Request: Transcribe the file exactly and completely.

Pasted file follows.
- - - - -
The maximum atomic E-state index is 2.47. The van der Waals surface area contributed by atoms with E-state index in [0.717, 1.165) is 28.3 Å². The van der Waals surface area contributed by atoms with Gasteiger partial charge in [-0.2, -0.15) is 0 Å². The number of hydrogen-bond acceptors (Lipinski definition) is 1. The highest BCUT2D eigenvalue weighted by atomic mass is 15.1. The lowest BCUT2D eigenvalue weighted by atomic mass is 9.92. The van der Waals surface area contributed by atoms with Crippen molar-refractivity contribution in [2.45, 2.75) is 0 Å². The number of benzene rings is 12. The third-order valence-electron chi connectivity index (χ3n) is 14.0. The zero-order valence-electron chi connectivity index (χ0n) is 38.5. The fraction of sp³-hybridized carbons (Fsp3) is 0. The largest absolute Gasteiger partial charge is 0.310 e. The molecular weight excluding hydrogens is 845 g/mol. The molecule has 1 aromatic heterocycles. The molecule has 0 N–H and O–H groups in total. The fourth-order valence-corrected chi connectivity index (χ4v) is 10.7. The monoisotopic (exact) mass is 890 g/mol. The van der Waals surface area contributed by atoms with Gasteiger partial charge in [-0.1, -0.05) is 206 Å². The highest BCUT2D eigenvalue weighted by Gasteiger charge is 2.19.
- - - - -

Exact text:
The maximum atomic E-state index is 2.47. The van der Waals surface area contributed by atoms with E-state index in [0.717, 1.165) is 28.3 Å². The van der Waals surface area contributed by atoms with Gasteiger partial charge in [-0.2, -0.15) is 0 Å². The number of hydrogen-bond acceptors (Lipinski definition) is 1. The highest BCUT2D eigenvalue weighted by atomic mass is 15.1. The lowest BCUT2D eigenvalue weighted by atomic mass is 9.92. The van der Waals surface area contributed by atoms with Crippen molar-refractivity contribution in [2.45, 2.75) is 0 Å². The number of benzene rings is 12. The third-order valence-electron chi connectivity index (χ3n) is 14.0. The zero-order valence-electron chi connectivity index (χ0n) is 38.5. The fraction of sp³-hybridized carbons (Fsp3) is 0. The largest absolute Gasteiger partial charge is 0.310 e. The molecular weight excluding hydrogens is 845 g/mol. The molecule has 1 aromatic heterocycles. The molecule has 0 N–H and O–H groups in total. The fourth-order valence-corrected chi connectivity index (χ4v) is 10.7. The monoisotopic (exact) mass is 890 g/mol. The van der Waals surface area contributed by atoms with Gasteiger partial charge in [-0.1, -0.05) is 206 Å². The highest BCUT2D eigenvalue weighted by Gasteiger charge is 2.19.